The Guardian’s U.S. site covered the Wi Spa protests, including the role of the Proud Boys, a misogynist gang known for violent anti-trans rhetoric.

Yet because Gleeson’s question did not include the detail about the arrest of a suspect, Guardian managers decided it should be removed along with Butler’s entire response rather than updating the piece by adding the information. Gleeson told HuffPost she did not previously know about the development in the case.

“This particular question omitted the new details that had come to light, and therefore risked misleading our readers. For that reason we decided to remove both the question and Judith Butler’s answer,” a spokesperson for The Guardian said in a statement. “As it was only this one question that referred to the Wi Spa incident in LA, the rest of the Q+A remains in place.”

The newspaper went on to note that Butler “has written for us several times in the past.”

Writer and philosopher Judith Butler, pictured in 2018.
Writer and philosopher Judith Butler, pictured in 2018.
SOPA Images via Getty Images

Regardless of what actually happened at the spa, the dramatic interaction between protesters and counter-protesters was well-documented. The Guardian, however, declined to comment further when asked by HuffPost why a story that had appeared on its U.S. site was not fit to mention in a Q&A.

Gleeson now views the Wi Spa incident as a “counter-productive” example of anti-trans and far-right alignment. Knowing what she does now, she said, she would have chosen a different one.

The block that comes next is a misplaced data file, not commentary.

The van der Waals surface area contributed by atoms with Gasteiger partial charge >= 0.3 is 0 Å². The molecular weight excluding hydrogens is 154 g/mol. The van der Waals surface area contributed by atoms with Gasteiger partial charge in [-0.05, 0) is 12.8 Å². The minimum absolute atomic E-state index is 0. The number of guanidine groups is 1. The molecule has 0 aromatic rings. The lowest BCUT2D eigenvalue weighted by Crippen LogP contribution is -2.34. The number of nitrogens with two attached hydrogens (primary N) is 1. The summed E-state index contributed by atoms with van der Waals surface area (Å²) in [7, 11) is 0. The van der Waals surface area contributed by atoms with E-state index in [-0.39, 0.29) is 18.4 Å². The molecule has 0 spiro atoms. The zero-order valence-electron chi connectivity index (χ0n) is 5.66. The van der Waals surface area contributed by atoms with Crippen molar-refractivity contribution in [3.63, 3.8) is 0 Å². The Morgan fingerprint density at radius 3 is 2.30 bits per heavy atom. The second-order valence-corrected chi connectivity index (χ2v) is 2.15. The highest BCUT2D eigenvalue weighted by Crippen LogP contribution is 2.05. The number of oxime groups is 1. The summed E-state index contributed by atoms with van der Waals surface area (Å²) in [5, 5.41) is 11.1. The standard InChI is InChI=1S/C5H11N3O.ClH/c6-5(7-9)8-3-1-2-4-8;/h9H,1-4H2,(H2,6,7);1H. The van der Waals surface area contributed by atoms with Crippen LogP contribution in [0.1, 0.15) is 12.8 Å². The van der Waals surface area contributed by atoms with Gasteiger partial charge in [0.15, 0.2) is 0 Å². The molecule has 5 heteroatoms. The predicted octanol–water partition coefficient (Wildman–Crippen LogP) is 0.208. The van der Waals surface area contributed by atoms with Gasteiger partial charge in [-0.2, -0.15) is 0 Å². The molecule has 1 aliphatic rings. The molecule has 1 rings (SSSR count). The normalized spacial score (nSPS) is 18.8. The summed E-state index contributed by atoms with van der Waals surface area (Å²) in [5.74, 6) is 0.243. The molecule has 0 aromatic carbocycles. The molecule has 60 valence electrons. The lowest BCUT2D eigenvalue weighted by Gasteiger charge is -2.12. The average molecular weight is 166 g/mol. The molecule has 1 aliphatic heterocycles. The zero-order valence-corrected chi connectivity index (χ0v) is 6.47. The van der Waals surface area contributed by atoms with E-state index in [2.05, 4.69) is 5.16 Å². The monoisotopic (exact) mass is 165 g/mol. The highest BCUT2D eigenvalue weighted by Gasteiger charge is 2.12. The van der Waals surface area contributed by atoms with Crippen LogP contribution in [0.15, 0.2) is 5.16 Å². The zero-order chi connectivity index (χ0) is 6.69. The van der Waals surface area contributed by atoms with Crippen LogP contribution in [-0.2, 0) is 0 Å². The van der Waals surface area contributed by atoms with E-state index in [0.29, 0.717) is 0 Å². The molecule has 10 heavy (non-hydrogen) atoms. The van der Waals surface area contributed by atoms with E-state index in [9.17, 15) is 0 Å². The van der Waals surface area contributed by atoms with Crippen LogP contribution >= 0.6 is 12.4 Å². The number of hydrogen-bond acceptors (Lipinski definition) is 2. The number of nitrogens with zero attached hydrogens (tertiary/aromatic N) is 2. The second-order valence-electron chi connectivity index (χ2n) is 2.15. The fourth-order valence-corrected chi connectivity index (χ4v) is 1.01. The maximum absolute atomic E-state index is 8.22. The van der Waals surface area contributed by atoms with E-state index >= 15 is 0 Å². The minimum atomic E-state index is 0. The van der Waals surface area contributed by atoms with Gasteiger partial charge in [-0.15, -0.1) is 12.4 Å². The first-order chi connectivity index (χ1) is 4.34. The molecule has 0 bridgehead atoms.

“There were many episodes I could have focused on to make this same point about the convergence of far-right and ‘gender critical’ feminist viewpoints,” she said, using a term for trans-exclusionary activists.

After her interview with Butler was published, Gleeson said that “it became very clear very quickly” that she was “interacting (indirectly) with the British team.”

Like other British news outlets, The Guardian has faced its share of criticism over the way it handles transgender issues. Some of that has spilled out into the public sphere, as when hundreds of Guardian staffers signed a letter to the editor in early 2020 decrying the news outlet’s “pattern of publishing transphobic content.” In 2018, a trio of reporters and editors accused The Guardian of “promot[ing] transphobic viewpoints” in an editorial of their own.

But The Guardian maintains a separate U.S.-branded site, and Gleeson said she was made to believe that her interview with Butler would be developed with the U.S. editorial staff.

The debacle highlights a key difference between left-leaning thought in the U.S. and the U.K. ― transphobia is not generally considered to be compatible with feminism in America, whereas in Britain, the situation is murkier.

In its statement, The Guardian affirmed support for trans rights.

“The Guardian remains committed to reporting on the rights of trans people in the U.S. and globally, including the worrying attacks on trans people and their allies by far right groups,” it said.

Gleeson told HuffPost that she hopes her experience will bring more attention to Butler’s thoughts on gender theory and the way trans issues are portrayed in the media.

“I hope The Guardian demonstrates that commitment by allowing criticism of gender critical feminism very soon,” she said.